Austrian artist Gerhard Haderer, the illustrator behind a comic that depicts Jesus as a laid-back, binge-drinking surfer who hangs out with Jimi Hendrix, has been convicted of blasphemy in Greece and given a six month sentence in abstentia. Greek police have raided bookshops to seize copies of the comic book, The Life of Jesus. While Greek Church spokesman Monsignor Epiphanios said, "It is not permissible to mock holy and sacred things," adding, "Humor is out of place when it comes to such subjects."
The slim, 40-page volume on Jesus' life begins with the baby Jesus becoming addicted to the three wise men's frankincense. After the first of many sniffs, a light forms around the baby's head, which accompanies him for all his life. Throughout the book Jesus' miracles happen by sheer luck rather than divine intervention. The illustrations show Jesus surfing, instead of walking on water, and have him appearing at the last supper with a bong.
A group of artists gathered in Vienna in March to draw attention to the ban of Haderer's book. It's the first book Greece has banned in more than 20 years. Haderer said he didn't even know his book had been published in Greece until he received the court summons. He'll be appearing in a Greek court in April to appeal.
When first published in his native Austria in spring 2002, Haderer's book drew some controversy and protests from religious figures but wasn't banned. Austria's highest-ranking Roman Catholic bishop dubbed the comic, "a threat to democracy." Catholic schools in Austria have announced a boycott against the book's publishing house and even the Austrian Chancellor Wolfgang Schassel has publicly blasted the cartoons as "irreverent caricatures."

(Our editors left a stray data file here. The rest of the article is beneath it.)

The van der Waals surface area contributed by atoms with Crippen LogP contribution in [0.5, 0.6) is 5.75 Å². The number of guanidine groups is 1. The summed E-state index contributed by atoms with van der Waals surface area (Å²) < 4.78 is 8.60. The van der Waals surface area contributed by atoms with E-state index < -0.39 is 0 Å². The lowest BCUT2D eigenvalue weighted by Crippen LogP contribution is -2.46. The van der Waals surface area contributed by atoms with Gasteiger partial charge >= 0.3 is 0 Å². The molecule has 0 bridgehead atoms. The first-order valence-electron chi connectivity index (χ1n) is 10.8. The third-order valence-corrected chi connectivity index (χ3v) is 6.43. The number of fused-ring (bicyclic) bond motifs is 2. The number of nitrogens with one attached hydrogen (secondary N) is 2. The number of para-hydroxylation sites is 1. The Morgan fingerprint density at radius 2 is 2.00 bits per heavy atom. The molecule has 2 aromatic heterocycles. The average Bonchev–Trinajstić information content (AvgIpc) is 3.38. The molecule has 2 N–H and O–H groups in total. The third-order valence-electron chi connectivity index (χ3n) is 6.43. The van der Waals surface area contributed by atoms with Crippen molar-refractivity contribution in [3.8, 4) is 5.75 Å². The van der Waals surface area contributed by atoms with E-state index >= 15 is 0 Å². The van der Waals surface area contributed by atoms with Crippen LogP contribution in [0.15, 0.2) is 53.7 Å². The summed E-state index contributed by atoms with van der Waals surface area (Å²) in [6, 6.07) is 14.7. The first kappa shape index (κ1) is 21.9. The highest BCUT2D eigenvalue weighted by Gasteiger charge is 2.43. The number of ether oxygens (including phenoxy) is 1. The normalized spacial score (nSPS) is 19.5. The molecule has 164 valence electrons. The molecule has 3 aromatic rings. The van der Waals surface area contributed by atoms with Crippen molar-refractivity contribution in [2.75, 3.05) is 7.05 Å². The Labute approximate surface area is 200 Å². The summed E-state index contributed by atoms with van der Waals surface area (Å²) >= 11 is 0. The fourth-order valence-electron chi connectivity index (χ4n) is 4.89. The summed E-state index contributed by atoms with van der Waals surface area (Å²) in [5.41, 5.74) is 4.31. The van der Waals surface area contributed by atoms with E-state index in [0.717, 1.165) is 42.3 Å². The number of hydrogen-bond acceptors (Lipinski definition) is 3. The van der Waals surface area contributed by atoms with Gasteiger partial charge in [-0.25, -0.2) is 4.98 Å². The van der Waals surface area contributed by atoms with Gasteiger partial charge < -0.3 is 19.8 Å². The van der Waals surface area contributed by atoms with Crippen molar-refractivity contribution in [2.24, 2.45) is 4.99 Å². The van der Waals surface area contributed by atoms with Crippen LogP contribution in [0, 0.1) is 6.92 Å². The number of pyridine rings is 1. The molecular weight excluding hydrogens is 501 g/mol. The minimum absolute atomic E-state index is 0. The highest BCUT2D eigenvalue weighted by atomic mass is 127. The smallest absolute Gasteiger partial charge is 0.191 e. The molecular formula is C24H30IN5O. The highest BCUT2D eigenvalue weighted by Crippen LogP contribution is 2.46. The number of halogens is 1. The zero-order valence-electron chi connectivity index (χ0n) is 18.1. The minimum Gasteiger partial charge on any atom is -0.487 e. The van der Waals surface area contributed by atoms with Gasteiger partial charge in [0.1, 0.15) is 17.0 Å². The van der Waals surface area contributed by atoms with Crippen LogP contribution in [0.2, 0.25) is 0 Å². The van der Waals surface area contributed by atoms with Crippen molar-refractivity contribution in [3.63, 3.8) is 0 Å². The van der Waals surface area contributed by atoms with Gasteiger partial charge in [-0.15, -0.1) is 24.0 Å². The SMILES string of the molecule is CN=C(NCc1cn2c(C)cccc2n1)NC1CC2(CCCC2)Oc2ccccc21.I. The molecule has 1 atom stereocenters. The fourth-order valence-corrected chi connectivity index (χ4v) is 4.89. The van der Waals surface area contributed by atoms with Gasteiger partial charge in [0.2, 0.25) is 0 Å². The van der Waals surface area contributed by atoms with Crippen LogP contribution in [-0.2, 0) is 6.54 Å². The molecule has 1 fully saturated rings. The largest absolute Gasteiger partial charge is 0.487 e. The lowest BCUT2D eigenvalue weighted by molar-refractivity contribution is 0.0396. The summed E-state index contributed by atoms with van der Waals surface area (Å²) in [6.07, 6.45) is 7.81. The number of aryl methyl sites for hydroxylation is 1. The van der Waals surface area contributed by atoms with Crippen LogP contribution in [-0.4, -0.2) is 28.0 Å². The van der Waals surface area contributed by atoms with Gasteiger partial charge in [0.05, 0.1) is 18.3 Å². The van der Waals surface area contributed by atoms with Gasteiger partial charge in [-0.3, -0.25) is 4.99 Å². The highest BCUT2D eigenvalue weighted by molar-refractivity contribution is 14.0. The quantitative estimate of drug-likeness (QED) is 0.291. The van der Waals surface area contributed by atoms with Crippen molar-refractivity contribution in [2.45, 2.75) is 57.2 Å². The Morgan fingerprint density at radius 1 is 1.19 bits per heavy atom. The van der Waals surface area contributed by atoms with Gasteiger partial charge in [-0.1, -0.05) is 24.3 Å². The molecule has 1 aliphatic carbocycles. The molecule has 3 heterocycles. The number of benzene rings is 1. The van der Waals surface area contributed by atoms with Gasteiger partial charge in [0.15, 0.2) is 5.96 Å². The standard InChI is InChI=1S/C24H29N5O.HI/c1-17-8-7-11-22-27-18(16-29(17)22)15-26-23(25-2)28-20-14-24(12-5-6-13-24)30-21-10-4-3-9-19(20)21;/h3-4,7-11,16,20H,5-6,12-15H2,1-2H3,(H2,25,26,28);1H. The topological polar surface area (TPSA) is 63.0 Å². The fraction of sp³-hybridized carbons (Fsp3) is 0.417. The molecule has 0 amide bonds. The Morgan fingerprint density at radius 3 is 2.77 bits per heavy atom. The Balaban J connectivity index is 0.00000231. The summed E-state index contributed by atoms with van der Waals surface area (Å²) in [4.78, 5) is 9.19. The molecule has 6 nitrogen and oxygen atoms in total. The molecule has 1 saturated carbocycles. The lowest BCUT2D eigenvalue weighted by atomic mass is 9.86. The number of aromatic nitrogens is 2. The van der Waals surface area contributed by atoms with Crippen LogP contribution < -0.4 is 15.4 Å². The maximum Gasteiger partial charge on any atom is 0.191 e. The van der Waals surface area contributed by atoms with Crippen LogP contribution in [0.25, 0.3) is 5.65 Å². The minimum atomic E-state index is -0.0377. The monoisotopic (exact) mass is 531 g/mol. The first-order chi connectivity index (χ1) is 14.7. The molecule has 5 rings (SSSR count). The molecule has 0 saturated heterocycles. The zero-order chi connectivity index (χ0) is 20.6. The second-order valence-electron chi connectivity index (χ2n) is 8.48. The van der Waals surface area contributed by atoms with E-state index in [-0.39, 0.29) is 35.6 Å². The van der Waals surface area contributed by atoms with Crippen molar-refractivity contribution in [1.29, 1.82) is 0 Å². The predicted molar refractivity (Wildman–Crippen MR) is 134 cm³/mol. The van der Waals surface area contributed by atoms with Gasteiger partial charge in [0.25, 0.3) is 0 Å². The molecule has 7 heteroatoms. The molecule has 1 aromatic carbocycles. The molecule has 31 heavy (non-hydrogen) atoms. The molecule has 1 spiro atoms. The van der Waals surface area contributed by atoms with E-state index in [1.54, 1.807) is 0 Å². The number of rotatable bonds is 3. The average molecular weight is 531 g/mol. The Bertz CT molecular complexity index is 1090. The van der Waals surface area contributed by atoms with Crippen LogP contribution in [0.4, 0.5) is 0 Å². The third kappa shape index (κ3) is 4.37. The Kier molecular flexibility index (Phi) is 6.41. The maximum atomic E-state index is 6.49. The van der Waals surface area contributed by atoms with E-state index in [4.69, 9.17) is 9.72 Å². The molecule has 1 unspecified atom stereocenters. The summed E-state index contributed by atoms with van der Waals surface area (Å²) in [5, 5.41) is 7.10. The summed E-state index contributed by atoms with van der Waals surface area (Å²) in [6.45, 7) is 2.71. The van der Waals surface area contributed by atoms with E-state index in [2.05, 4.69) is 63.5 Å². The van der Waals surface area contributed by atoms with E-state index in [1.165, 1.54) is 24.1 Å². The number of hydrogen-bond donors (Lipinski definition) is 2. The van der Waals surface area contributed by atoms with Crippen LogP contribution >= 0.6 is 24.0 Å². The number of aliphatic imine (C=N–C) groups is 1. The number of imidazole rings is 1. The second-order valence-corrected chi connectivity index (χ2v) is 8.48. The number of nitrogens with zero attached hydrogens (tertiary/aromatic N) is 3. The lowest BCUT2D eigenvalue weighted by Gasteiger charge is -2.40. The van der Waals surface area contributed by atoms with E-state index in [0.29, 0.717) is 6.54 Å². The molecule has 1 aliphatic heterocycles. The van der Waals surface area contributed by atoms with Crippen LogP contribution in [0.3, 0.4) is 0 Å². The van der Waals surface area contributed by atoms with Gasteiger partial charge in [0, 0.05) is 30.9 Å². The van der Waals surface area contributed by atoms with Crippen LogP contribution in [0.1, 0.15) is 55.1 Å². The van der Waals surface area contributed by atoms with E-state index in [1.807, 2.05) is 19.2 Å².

The German newspaper Die Welts says that "the question whether the New Testament can actually have a comic edition only stirs very orthodox Catholics, who'd like to issue a sort of Christian Fatwah on the artist."
Commenting on the decision by the Greek authorities, Haderer said, "Now we have really gone back to the Middle Ages. It didn't even get that far in Catholic Austria." Haderer stressed, "My book is not an attack on religion or on believers. It is meant for believers to take a more light-hearted look at their faith and through humor become closer to God."
The Life of Jesus has also been published in several countries including France, South Korea, Portugal, the Czech Republic and Germany, where Haderer is well-known for his weekly illustrations in the news magazine Stern. The book has sold more than 100,000 copies across Europe.
"It is unbelievable that a person can write a book in his home country and be condemned and threatened with imprisonment by another," said Nikki Conrad, a human rights expert. "But he is not going to just sit back and accept this injustice"
Haderer is prepared to take the issue to the European court of human rights. Meanwhile, the Writers in Prison Committee of International PEN, the International Publishers' Association and the International Booksellers Federation have sent an open letter to Greek Prime Minister Kostas Karamanlis expressing their dismay at Haderer's sentence and at the banning of The Life of Jesus.